Although reversal of the figures that Dairymen and the district court identified as corresponding to the percentage of Dairymen's market share in the submarket yields figures that Dairymen identifies on appeal as corresponding to the percentage of its competitors market shares in the submarket, those figures refer to the percentages of the sum of the market shares of all of Dairymen's competitors and not just the percentage of the market shares of Dairymen's primary competitors. The district court's statement that Dairymen characterizes as being clearly erroneous, however, refers only to the percentage of Dairymen's primary competitors' market shares in the submarket. The strength of that conclusion becomes obvious upon reading two of the district court's statements: the one that Dairymen characterizes as clearly erroneous and the one which preceeds it.
Competitors of D.I. consist primarily of N.F.O. and independent milk producers in the states of Kentucky, Tennessee ad [sic] Georgia, whereas in Mississippi and Louisiana, the Gulf Coast dairy producers and independent producers appear to have been the primary competitors. The testimony as to the precise shares of the relevant submarket held by these competitors of D.I. has not been forthcoming, and we are unable to delineate exactly how their shares increased or decreased by reasons of the execution of the full-supply and committed supply contract, except for the inescapable conclusion that the contracts themselves did eliminate these competitors from the shares of the market to which we have previously referred.
(emphasis added). Consequently, we are not convinced that a mistake has been committed. The district court's statement refers to the precise shares of Dairymen's primary competitors while reversal of the figures that Dairymen identified as the percentage of its own share yields the sum percentage of the shares of all of Dairymen's competitors.
Dairymen contends that without reviewing the qualitative evidence in the record concerning the competitive effect of its full supply and committed-supply contracts, the district court established an irrebutable presumption of anticompetitive effect based solely upon the quantitative evidence in the record concerning Dairymen's dominance in the submarket. According to Dairymen, the court's establishment of that presumption is in direct contravention of Tampa Electric Co. v. Nashville Coal Co., 365 U.S. 320 (1961), because Tampa mandates that the quantitative evidentiary analysis should be followed by the qualitative evidentiary analysis. Moreover, according to Dairymen, because the qualitative evidence in the record demonstrated that Dairymen's full supply and committed-supply contracts neither tended to lessen competition nor tended to create a monopoly, the trial court erred in establishing its ultimate fact--Dairymen violated Section 3 of the Clayton Act. Dairymen, therefore, contends that the district court ignored Tampa's mandates and misapplied the law.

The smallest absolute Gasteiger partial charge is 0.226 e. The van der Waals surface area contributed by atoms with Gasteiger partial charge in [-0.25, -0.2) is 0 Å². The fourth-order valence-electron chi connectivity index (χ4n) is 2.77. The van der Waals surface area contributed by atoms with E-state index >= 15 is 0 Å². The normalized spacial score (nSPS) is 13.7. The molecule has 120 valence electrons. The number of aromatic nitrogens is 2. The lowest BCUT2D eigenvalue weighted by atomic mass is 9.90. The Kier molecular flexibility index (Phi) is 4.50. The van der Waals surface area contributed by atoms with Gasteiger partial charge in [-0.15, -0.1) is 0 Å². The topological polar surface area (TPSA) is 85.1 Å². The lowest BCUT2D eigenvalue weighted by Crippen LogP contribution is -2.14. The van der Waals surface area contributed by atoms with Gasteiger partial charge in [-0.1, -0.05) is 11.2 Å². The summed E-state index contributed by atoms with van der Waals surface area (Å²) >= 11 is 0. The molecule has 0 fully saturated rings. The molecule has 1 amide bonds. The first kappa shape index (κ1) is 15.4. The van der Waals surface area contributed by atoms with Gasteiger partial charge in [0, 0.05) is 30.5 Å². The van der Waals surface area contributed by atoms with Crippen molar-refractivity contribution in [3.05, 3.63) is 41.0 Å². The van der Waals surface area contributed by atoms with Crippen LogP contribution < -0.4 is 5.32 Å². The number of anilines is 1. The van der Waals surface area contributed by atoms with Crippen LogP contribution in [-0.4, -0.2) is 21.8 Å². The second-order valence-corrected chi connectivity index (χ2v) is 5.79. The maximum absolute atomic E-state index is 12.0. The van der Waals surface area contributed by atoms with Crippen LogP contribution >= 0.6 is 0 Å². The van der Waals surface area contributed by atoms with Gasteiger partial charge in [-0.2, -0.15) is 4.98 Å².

We do not believe that the trial court ignored Tampa. Instead, the district court was fully aware of Tampa because it thoroughly analyzed, recited the applicable principles set forth by, and quoted the following significant language from Tampa.
To determine substantiality in a given case, it is necessary to weigh the probable effect of the contract on the relevant area of effective competition, taking into account the relative strength of the parties, the proportionate volume of commerce involved in relation to the total volume of commerce in the relevant market area, and the probable immediate and future effects which pre-emption of that share of the market might have on effective competition therein. It follows that a mere showing that the contract itself involves a substantial number of dollars is ordinarily of little consequence.
365 U.S. at 329.
Moreover, we do not believe that the trial court misapplied Tampa. After quoting the above and other language, the district court analyzed the facts of the instant case. In essence, its analysis is encased in the following statements.
Even though there are sound and legitimate reasons for entering into full-supply or committed supply contracts, and even though those contracts contain grandfather clauses, the fact remains that they were contracts which D.I. obtained at a time when it possessed 59.5% of the relevant submarket and the contracts themselves controlled the purchase of almost 50% of the Grade A milk marketed in the relevant submarkets. We believe that the timing of the execution of these contracts, occurring as they did when D.I. was at the peak of its market share power, renders them in violation of Section 3 of the Clayton Act, even though that would not have been had D.I.'s share of the relevant submarket been significantly less.